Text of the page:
SPIRITUALISM, a term used by philosophical writers to denote the opposite of materialism, and also used in a narrower sense to describe the belief that the spiritual world manifests itself by producing in the physical world effects inexplicable by the known iaws of nature. It is in the latter sense that it is here discussed. The belief in such occasional manifestations has probably existed as long as the belief in the existence of spirits apart from human bodies (see Animism; Magic, &c), and a complete examination into it would involve a discussion of the religions of all ages and nations. In 1848, however, a peculiar form of it, believed to be based on abundant experi- mental evidence, arose in America and spread there with great rapidity, and thence over the civilized world. To this movement, which has been called " modern spiritualism," the present article is confined.
The movement began in a single family. In 1 848 a Mr and Mrs J. D. Fox and their two daughters, at Hydesville (Wayne county), New York, were much disturbed by unexplained knockings. At length Kate Fox (b. 1839) discovered that the cause of the sounds was intelligent and would make raps as requested, and, communi- cation being established, the rapper professed to be the spirit of a murdered pedlar. An investigation into the matter was thought to show that none of the Fox family was concerned in producing the rappings; but the evidence that they were not concerned is insufficient, although similar noises had been noticed occasionally in the house before they lived there. It was, how- ever, at Rochester, where Kate and her sister Margaret (1836- 1893) went to live with a married sister (Mrs Fish) that modern spiritualism assumed its present form, and that communication was, as it was believed, established with lost relatives and deceased eminent men. The presence of certain " mediums " was required to form the link between the worlds of the living and of the dead, and Kate Fox and her sister were the first mediums. Spiritualists do not as yet claim to know what special qualities in mediums enable spirits thus to make use of them. The earliest communications were carried on by means of " raps," or, as Sir William Crookes calls them, " percussive sounds." It was agreed that one rap should mean " no " and three " yes," while more complicated messages were â€” and are â€” obtained in other ways, such as calling over or pointing to letters of the alphabet, when raps occur at the required letters.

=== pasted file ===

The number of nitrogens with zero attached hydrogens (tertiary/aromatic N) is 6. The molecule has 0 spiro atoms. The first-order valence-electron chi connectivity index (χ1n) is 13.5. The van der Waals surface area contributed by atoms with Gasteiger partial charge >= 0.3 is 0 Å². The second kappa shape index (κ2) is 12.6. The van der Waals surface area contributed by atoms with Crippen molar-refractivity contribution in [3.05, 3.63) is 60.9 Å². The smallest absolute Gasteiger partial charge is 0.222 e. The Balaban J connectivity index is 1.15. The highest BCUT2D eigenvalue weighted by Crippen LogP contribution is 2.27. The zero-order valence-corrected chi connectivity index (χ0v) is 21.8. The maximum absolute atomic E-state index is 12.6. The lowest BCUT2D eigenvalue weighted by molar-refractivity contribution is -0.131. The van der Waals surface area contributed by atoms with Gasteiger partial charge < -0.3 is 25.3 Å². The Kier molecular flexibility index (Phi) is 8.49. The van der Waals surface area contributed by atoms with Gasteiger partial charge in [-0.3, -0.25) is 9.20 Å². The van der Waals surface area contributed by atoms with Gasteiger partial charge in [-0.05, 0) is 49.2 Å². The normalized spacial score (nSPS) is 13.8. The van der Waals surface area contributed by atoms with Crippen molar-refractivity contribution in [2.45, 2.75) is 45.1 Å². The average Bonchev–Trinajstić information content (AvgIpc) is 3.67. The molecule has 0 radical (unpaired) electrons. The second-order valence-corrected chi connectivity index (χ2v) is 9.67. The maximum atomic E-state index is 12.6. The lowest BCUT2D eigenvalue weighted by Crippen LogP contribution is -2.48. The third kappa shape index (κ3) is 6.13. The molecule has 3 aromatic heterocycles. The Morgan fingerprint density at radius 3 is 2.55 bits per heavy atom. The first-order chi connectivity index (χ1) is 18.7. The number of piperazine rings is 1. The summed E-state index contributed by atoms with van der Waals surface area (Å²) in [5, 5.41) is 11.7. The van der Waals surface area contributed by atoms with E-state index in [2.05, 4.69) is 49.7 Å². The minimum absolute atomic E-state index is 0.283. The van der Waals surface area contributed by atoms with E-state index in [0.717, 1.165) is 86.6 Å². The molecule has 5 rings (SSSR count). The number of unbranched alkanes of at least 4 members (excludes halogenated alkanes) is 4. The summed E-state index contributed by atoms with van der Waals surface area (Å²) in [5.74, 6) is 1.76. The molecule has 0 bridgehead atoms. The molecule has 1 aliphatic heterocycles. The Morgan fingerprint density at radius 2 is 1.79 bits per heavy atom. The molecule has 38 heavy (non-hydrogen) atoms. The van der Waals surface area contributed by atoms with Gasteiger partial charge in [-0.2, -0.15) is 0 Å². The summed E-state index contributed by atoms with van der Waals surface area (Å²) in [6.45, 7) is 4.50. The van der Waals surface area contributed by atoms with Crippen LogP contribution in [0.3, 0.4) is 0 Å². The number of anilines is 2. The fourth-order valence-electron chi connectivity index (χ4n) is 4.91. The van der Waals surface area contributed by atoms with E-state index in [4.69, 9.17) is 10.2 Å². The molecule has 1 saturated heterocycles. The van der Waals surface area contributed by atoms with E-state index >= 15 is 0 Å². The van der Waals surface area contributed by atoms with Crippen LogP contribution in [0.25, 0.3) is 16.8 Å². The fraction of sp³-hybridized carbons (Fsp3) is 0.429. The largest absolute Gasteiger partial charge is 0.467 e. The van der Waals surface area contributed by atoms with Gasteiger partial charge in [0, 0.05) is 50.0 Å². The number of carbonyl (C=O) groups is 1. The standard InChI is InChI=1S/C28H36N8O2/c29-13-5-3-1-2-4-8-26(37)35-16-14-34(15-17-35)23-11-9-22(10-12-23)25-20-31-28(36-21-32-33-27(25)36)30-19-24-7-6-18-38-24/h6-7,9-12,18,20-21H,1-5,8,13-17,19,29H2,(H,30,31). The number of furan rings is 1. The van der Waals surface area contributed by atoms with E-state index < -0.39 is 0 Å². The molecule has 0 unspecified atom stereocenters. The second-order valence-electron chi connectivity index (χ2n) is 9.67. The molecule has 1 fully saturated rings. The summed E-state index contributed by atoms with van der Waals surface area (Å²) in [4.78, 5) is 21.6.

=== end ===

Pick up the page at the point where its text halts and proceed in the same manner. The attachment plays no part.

The idea of communicating with the departed was naturally attractive even to the merely curious, still more to those who were mourning for lost friends, and most of all to those who believed that this was the commencement of a new revelation. The first two causes have attracted many inquirers; but it is the last that has chiefly given to modern spiritualism its religious aspect. Many came to witness the new wonder, and the excitement and interest spread rapidly. It should be noted that expectations favourable to the new idea had already been created by the interest in mesmerism and the phenomena of hypnotic trance (see Hypnotism), widely diffused at this time both in America and Europe. It was believed that information about other worlds and from higher intelligences could be obtained from persons in the sleep-waking state. Andrew Jackson Davis (q.v .) was in America the most prominent example of such persons; his work, The Principles of Nature, Her Divine Revelations (New-York, 1847), was alleged to have been dictated in " clairvoyant " trance, and before 1848 his followers were expecting a new religious revelation. Many reputed "clairvoyants" developed into mediums (q.v.). The " spiritualistic " movement spread like an epidemic. " Spirit circles " were soon formed in many families. There is very little evidence to show that mediumship
- The above chiefly applies to industrial spirit, in the manufacture of which a product which is practically pure alcohol is desired. These methods can only be used to a limited extent by whisky and brandy distillers, for a complete removal of by-products also entails destruction of the spirit's character.